A report released today offers a fully-costed alternative to the clamour for higher student fees and the savage cuts already hitting universities across the countries hard. The report argues that there is no economic case for student fees or cuts, with the government’s own figures showing that investing in Higher Education is one of the most productive ways of restoring economic growth.
Follow this link to read the full report: http://bit.ly/9UzUiM
Instead the report “Invest in Education – No to Cuts: the case for greater state investment in Higher Education” calls for a massive increase in state investment in Higher Education and the scrapping of student fees, as these are a deterrent to access to Higher Education. It slams the £1,000m cuts agenda underway in Higher Education as “economically illiterate” as well as “harming the life chances of hundreds of thousands of students who are to be denied university places in the coming years as government cuts are carried out”.
Using the government’s own figures, the report shows that the £23bn spent per year on Higher Education produces a direct economic return of £60bn, arising from a variety of sources including jobs, exports and innovation. That means for every £1 invested in Higher Education, the economy expands by £2.60. Treasury figures show that this increase in economic activity leads to greater tax revenue that not only covers the initial investment but would raise additional money that could be spent on tackling the national deficit or on funding other public services. It is estimated that for every £1 spent on Higher Education the government could get around £1.30 back in taxes within two years.
The report has been organised by Bellavia Ribeiro-Addy, NUS Black Students' Officer and Daf Adley, NUS LGBT Officer alongside the Free Education Campaign. It follows on from the UCU report launched last month, "Time for a Business Education Tax?" and underlies that a fierce debate about the way forward in Higher Education has opened up ahead of the student fees review which is set to conclude later this year.
The authors accuse the government as well as the NUS leadership of “showing a distinct lack of vision” in not advocating increased state investment to solve university funding gap and instead looking at cuts and charging students more.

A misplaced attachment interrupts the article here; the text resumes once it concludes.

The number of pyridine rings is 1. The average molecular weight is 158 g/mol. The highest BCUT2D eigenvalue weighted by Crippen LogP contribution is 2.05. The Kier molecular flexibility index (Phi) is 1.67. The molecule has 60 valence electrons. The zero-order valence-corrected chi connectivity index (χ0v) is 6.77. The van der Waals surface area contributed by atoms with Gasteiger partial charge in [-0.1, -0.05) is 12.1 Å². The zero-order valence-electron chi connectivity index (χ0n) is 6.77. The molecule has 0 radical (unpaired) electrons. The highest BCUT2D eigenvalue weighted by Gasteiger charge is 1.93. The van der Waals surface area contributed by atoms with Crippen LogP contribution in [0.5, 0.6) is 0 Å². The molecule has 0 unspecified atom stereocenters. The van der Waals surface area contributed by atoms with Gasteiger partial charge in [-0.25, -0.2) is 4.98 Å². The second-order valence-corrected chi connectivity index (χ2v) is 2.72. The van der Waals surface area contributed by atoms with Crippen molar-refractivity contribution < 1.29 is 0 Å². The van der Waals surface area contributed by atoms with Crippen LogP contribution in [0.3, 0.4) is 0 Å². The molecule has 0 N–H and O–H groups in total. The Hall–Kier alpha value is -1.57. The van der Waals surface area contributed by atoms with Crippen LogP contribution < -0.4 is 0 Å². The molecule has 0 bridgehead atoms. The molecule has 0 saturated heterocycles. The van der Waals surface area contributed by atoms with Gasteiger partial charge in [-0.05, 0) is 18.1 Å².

Speaking on the release of the report, Bellavia Ribeiro-Addy, NUS Black Students' Officer:
“In last week’s budget, the government claimed ‘Higher Education is a key priority for growth’. But at the same time it is carrying out unprecedented cuts whilst record student debts are excluding many from even applying to university.
"It is clear that, at this time of economic crisis, cuts in HE will cause further damage to the economy. Instead, we need a massive increase in government investment in Higher Education and to open the sector up by scrapping fees. This would boost the economy in the short term, provide the skills needed for long term growth, and because it is self-financing it would create extra government income to pay off the debt or invest in other public services”
She added: “The government has shown a distinct lack of vision in creating the type of economy and Higher Education system it claims the country needs. Unfortunately many of my colleagues in NUS have shared this short-sightedness. This report shows there is an alternative way forward that would provide a fully-funded modern and free Higher Education system. We are looking forward to working with student unions, MPs, academics and the wider education sector to try to make this a reality.”
Daf Adley, NUS LGBT Officer said:
“Far from the image that some try to put forward of Higher Education being about people sitting loftily in their ivory towers, this sector is crucial to reinvigorating the British economy and giving young people the opportunities and job prospects they need.
"Instead of developing this sector, we are seeing students saddled with a lifetime of debt and a brutal cuts agenda which is not only economically illiterate but also harms the life chances of hundreds of thousands of students who are to be denied university places in the coming years.
What’s more these cuts do not add up - many staff will unfairly be thrown onto the scrapheap, costing the tax payer tens of thousands of pounds per employee in benefits and loss of tax intake alone”
Fiona Edwards, Secretary, Free Education Campaign:
“Students will be demanding to know why politicians from all three main parties argue that Britain can’t afford a free system of quality Higher Education when billions are being squandered on the wrong economic priorities such as ID cards, Trident and bailing out bank shareholders. It is time to step up our campaigning for the government to invest in Higher Education and scrap the cuts agenda.”
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